But not only that, early on, different types of ellipsis were condemned as marks of lazy writing. The dash was slammed as over-casual and ill-disciplined – slapdash. In the 18th century, Jonathan Swift pointedly rhymed “dash” with “printed trash”, while Henry Fielding chose the name ‘Dash’ for the unlikeable grub-street writer in his play The Author’s Farce. Likewise in the 20th century, in an essay on punctuation marks, the philosopher Theodor Adorno associated series of dots with a commercialised form of writing. Ford Madox Ford and Joseph Conrad used ellipsis points over 400 times in their relatively short novel The Inheritors, to mark unfinished sentences, as well as to create an atmosphere of the hazy, the vague and mysterious. The critics were savage. As recently as 1994, Umberto Eco decried the “ghastliness of these dots”.

The unorthodox nature of the ellipsis has posed problems for those who want language to be more governable by rules. In consequence, over the course of the 19th century, ellipsis marks began to be standardized in appearance and defined by usage. Lindley Murray’s extraordinarily successful English Grammar, first published in 1795, did much to promote the dash as a respectable mark of punctuation. Murray listed the mark alongside the primary marks of punctuation (following those heavy-weights, the period and colon), though continuing to warn against its improper use “by hasty and incoherent writers”.

Printers also preferred a uniform method of punctuating, not least to accommodate the rising rates of book production over the course of the 19th century. The creation of a printed text is a collaborative effort between writer, editor and publisher, printer and proof reader with the power of punctuation lying largely in the hands of the printing house. The journey that text makes from the author’s pen to the printed book in the reader’s hand makes it susceptible to multiple forces of intervention, particularly in matters of punctuation.

“Punctuation seems precariously exposed to non-authorial management in a way that word choices are not,” writes Toner. She continues: “Authors were encouraged to leave punctuation marks to printers because of their expertise in pointing [punctuating] or […] so that they could implement a house style […] Ellipsis points are especially vulnerable to alteration.”

Where manuscripts survive, we do have certainty about authorial intention and preference, though still complications can remain. Jane Austen, for example, made use of both dashes and series of dots when writing a number of her juvenile works which remained unpublished in her lifetime. In her printed novels, dots appear occasionally to signify incomplete sentences and interrupted dialogue. In spite of Austen's early employment of dots, it is hard to determine whether the few examples in her mature novels are hers.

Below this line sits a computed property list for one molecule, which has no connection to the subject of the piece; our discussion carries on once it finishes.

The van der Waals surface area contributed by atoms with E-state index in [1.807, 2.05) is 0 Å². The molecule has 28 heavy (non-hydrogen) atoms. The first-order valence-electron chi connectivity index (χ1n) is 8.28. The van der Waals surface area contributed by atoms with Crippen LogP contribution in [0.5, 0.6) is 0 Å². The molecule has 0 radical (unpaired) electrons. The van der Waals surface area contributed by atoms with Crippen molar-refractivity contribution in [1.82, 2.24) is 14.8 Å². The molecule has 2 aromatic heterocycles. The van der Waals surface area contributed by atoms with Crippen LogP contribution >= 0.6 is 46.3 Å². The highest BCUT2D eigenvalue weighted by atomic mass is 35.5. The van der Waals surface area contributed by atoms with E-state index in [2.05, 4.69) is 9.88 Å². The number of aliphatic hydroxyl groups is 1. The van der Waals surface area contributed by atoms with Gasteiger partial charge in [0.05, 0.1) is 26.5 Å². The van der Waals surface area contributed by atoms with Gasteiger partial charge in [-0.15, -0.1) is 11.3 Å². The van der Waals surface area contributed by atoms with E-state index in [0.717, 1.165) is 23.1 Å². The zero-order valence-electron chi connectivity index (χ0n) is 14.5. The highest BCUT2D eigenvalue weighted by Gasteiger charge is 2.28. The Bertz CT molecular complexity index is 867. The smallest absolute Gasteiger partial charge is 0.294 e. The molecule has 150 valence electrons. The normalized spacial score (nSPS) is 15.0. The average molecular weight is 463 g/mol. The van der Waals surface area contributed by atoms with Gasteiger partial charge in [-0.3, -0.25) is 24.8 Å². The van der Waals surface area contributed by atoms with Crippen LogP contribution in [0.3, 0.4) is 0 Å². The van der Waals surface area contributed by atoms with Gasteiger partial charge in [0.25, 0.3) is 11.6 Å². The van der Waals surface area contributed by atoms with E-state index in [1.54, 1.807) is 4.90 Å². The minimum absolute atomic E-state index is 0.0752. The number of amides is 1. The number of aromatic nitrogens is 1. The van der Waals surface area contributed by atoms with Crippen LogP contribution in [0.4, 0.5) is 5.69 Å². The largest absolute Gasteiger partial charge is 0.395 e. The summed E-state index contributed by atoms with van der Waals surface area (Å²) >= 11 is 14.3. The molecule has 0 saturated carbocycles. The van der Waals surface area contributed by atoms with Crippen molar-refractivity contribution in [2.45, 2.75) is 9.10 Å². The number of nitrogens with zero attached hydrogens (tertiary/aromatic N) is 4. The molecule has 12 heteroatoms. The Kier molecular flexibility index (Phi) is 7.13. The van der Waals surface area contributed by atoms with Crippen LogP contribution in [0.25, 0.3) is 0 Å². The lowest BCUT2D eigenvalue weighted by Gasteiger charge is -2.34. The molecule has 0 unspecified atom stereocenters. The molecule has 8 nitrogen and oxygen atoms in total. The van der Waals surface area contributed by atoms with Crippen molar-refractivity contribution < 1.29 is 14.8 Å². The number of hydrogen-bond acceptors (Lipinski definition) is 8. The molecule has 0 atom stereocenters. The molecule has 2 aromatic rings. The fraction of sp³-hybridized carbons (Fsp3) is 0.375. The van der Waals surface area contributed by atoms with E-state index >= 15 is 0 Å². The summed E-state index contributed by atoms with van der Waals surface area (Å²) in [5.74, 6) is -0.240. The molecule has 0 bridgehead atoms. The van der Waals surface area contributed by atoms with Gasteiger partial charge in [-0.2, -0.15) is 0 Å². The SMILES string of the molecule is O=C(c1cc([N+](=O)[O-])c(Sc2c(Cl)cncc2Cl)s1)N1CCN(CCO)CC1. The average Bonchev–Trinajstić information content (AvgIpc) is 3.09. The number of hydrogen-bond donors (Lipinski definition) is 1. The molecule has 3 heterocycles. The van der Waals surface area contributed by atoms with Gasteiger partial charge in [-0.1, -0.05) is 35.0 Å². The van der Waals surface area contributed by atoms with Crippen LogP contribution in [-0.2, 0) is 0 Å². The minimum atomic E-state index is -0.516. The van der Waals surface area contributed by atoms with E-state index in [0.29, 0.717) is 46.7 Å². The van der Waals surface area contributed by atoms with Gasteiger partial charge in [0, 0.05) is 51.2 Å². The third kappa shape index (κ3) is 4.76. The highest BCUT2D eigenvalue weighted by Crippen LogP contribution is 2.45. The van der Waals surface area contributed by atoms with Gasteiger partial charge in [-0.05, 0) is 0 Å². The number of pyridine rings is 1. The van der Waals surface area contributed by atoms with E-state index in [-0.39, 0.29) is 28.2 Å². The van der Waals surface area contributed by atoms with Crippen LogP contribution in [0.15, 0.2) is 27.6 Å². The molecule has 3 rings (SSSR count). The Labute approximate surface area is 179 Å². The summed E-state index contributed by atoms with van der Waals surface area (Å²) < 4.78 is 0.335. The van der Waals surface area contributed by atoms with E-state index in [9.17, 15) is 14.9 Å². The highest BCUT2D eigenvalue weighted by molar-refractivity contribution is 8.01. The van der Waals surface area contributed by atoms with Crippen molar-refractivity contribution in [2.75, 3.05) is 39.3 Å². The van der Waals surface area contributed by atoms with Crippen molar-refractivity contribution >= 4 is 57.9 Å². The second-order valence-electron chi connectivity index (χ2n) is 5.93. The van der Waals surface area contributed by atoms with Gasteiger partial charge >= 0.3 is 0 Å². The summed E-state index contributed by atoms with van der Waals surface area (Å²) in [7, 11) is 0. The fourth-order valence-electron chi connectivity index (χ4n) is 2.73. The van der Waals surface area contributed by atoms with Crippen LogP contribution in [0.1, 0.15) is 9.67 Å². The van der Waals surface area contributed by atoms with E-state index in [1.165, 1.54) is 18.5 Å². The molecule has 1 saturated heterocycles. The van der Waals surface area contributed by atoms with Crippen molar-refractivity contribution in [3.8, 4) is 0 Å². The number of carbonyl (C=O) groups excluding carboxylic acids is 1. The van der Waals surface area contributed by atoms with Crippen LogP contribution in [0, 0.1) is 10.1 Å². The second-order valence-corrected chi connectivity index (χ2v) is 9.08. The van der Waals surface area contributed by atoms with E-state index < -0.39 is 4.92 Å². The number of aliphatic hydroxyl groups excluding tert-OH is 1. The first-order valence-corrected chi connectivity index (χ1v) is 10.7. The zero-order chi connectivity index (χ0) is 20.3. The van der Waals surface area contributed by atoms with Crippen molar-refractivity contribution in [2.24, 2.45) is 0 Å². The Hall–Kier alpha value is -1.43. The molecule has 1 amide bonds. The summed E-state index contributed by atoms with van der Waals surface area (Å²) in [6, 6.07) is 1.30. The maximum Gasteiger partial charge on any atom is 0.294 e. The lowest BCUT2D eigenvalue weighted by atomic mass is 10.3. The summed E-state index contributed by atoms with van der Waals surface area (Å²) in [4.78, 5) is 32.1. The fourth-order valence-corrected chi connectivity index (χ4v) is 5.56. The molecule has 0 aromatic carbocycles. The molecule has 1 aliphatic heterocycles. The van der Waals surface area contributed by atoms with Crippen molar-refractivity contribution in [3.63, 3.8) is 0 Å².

Centuries before the first emoticons popped up on our screens, authors have responded to punctuation’s pictorial possibilities. Erasmus saw round brackets as crescent moons and named them lunulae. Asterisks are stars (visually and etymologically), and have been exploited as such, most notably in Sterne’s Tristram Shandy in which the eponymous hero loses his way as he tries to follow those starry marks. In the 17th century, ellipses are often known as ‘eclipses’ (singular, ‘eclipsis’) – heralding a brief darkness. Journalist and broadcaster Lynne Truss sees them as black holes.

Nebulous in some contexts, the ellipsis is prescriptive in others. Theodor Adorno saw repeated dots as impressionistic, a typographical shorthand for “an infinitude of thoughts and associations” beyond the communicative powers of the hack journalist. Samuel Beckett employed those same dots in his drama as unnervingly precise instructions for delivery. One actor working with Beckett understood them as musical rests and records counting the number of dots in an ellipsis as beats in time.

Perhaps few people imagine, as Adorno did, the semi-colon as a drooping moustache. But punctuation, and how we see and use it, as always, is in flux. There are winners, there are losers. Semi-colons are, in many forms of writing, an endangered species. The apostrophe is on the wane. Increasingly, commas are used in place of full stops.

The upstart ellipsis, once so racy and suggestive, remains constricted. We avoid using dots and dashes in formal writing but in our haste to communicate the moods of our thoughts, we just can’t resist them. What next for those ghastly little dots? Watch this space …

Inset images: Terence, Andria, translated by Maurice Kyffin: London, 1588 (The British Library Board, C.13.a.6 sig. Iiiiir); Joseph Conrad and Ford M. Hueffer, The Inheritors: an extravagant story: London, William Heinemann, 1901, p. 232 (Cambridge University Library).